Sunday, April 14, 2013

Robert Motherwell’s “A la Pintura” — art of the epic dimension: a collaboration of painter, poet, printmaker, and publisher

Robert Motherwell, (American, 1915–1991)
Frontpiece – from A la Pintura, 1971, published 1972
Color aquatint from one copper plate and letterpress on white wove paper
121 x 197 mm (image/plate); 647 x 965 mm (sheet)
Belknap 82 artist's proof; Sparks 15 artist's proof
Prints are from the collection of the Art Institute of Chicago. Photographs by versluis are for educational purposes.

Motherwell’s “A la Pintura” is being shown as part of a wonderful exhibition titled, The Artist and the Poet at the Art Institute of Chicago, Galleries 124–127, through Sunday, June 2, 2013.

Other credits for A la Pintura include:

Written by Rafael Alberti (Spanish, 1902–1999) and translated by Ben Belitt (American, 1911–2003). Printed by Donn Steward (American, 1921–1986); typography by Juda Rosenberg and Esther Pullman. Published by Universal Limited Art Editions (American, founded 1955).
A la Pintura is a book/portfolio of loose-leaf prints by painter Robert Motherwell, which combines and contrasts the linear expression of typography with painterly emotionality. “A la Pintura” comprises sensitive graphic images thoughtfully printed on the rag paper surface. The impact is shared with an equally masterful orchestration of positive and negative space for the effect of an epically dimensional composition.

In writing about this piece Judith Goldman comments:
A la Pintura, illustrating Rafael Alberti’s cycle of poems in homage to painting is Motherwell’s major graphic work. The grand book’s brilliance stems from the visual and literary collaboration and from a more essential one between the painter and bookman. In A la Pintura, the sensibility of the painter, editor, translator and man who knows type, work together. Motherwell designed the book, laid out the type, and determined the placement of each image on the unlikely sized, hand-torn loose sheets of J. B. Green paper. He had the original Spanish verse printed in color, keyed the poem’s subject (the English translation appears in black) to unite word and image. Alberti’s poem travels a gallery of art and colors and evokes in words what Valázquez, Brueghel and Bosch [and others] could only say with paint. (1)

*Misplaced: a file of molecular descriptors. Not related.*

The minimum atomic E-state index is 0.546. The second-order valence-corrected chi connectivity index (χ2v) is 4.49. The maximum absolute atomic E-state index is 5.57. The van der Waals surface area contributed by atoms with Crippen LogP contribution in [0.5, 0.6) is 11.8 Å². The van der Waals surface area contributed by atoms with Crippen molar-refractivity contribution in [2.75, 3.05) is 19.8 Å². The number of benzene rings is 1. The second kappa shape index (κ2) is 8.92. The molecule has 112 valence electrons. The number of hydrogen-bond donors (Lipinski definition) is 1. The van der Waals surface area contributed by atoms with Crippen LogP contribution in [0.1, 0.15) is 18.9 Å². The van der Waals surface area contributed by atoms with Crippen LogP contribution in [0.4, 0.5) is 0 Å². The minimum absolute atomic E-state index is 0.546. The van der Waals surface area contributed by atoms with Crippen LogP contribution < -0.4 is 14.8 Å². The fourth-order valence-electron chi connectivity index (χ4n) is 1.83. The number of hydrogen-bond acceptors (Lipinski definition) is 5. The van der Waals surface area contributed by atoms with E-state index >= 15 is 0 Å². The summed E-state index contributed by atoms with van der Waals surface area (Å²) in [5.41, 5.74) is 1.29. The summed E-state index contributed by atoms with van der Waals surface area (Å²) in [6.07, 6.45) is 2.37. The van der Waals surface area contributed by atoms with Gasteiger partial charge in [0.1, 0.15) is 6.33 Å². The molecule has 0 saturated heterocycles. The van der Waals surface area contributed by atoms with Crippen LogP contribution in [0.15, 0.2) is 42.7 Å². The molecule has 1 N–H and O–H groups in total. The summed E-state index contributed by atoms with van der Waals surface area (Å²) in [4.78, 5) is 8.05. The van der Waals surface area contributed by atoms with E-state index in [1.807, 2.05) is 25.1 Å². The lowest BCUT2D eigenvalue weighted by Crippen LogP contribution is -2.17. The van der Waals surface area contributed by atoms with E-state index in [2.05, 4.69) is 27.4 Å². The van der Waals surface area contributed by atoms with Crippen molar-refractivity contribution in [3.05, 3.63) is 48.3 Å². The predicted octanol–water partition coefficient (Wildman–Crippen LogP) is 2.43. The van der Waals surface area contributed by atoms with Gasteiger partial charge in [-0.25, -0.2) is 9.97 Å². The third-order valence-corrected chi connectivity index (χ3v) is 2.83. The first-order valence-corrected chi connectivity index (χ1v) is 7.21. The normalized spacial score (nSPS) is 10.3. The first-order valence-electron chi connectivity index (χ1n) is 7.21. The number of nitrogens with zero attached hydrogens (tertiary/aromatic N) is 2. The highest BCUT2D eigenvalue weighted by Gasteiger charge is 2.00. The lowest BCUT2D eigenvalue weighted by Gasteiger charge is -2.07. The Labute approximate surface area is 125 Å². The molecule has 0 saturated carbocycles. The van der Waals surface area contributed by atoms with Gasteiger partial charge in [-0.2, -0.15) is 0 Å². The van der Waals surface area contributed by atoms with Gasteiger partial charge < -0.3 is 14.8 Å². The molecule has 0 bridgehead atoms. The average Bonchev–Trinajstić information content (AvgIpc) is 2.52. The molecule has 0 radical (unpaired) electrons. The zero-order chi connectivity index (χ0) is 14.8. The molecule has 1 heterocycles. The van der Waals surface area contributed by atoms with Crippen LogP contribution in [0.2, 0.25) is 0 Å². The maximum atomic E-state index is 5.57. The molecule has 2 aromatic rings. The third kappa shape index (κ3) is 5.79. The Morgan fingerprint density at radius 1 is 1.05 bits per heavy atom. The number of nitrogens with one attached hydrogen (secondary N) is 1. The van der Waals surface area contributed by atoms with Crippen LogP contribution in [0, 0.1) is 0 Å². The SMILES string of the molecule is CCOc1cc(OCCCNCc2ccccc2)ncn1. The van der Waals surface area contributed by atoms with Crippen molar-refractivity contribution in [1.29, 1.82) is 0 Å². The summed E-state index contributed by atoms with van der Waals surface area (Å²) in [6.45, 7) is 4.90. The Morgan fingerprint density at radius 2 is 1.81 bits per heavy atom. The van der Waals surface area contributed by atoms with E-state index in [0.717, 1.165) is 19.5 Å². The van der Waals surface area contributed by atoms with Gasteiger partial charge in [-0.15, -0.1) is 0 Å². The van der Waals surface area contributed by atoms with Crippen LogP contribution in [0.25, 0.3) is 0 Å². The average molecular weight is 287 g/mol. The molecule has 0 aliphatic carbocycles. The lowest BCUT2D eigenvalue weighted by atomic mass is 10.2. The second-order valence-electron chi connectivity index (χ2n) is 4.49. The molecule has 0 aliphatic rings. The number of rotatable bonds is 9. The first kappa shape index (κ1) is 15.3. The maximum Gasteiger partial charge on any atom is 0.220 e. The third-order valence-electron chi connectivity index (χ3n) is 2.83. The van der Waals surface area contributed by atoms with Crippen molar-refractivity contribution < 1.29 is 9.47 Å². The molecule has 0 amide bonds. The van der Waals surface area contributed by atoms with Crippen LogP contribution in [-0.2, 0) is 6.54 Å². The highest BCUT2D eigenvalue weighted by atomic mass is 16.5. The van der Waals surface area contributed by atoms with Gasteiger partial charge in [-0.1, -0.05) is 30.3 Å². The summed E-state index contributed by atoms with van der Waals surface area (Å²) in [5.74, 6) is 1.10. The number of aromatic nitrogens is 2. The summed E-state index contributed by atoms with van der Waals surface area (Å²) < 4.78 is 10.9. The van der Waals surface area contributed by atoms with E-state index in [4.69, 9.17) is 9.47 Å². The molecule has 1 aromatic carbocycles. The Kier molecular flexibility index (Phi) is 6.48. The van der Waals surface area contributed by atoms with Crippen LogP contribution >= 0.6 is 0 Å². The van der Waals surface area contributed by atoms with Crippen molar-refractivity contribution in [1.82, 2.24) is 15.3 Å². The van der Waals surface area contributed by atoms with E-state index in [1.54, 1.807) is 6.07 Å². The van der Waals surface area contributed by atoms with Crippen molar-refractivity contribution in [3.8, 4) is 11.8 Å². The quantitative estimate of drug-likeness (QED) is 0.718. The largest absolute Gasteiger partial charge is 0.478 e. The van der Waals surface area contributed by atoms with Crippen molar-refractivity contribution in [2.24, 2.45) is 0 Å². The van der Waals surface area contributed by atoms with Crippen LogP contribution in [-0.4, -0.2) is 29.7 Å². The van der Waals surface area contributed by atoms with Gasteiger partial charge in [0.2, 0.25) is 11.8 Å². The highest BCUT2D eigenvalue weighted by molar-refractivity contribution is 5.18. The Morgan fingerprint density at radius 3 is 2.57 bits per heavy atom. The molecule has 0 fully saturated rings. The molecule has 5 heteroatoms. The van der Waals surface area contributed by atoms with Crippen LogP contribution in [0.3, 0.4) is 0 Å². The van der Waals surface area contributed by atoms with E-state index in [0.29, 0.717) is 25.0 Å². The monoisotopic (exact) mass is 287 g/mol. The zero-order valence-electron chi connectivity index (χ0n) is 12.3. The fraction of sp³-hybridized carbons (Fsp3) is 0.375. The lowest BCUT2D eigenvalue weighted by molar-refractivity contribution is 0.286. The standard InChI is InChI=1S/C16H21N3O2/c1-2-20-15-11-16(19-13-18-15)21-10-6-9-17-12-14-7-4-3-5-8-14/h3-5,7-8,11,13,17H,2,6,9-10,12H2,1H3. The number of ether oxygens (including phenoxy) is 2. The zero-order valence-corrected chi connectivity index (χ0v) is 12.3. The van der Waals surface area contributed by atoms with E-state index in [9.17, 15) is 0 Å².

Robert Motherwell (American, 1915-1991)
Red – from A la Pintura, 1971, published 1972
Color aquatint and lift-ground etching from two copper plates, with letterpress, on white wove paper
140 x 254 mm (image/plate); 647 x 965 mm (sheet)
Belknap 93 artist's proof; Sparks 27 artist's proof

Robert Motherwell (American, 1915-1991)
To the Paintbrush – from A la Pintura, 1969, published in 1972
Color soft-ground etching with aquatint from one copper plate, with letterpress, on white wove paper
254 x 406 mm (image/plate); 647 x 965 mm (sheet)
Belknap 101 artist's proof; Sparks 35 artist's proof

For further insight this text is from the The Artist and the Poet exhibition label:
According to John McKendry, former curator at the Metropolitan Museum of Art, New York, if nothing else survived of Robert Motherwell’s oeuvre save his A la Pintura, he “would still be seen as a major artist of the twentieth century.” Motherwell’s book of 24 unbound pages, with 21 mixed intaglio prints, “illuminates the poetry” of Raphael Alberti. After Robert Motherwell discovered Ben Belitt’s translation of Raphael Alberti’s A la Pintura (On Painting), Motherwell recalled, “I had found the text for a livre d’artiste, a text whose every line set into motion my innermost painterly feelings. . . . This poetry is made for painters, and this livre was made for the poetry. I meant the two to be wedded, as in a medieval psalter, but with my own sense of the modern.” Just as Motherwell was inspired by poetry, Alberti found constant source material in the visual arts. A la Pintura was his homage to the collection of master paintings in the Prado Museum in Madrid and was dedicated to his friend and fellow Spaniard Pablo Picasso. (2)
  1. Goldman, Judith. American Prints: Process & Proofs. First ed. New York: Whitney Museum of Art / Harper & Row, 1981. 114-23. Print.
  2. Collections: About This Artwork. Art Institute of Chicago, n.d. Web. 13 Apr. 2013. 

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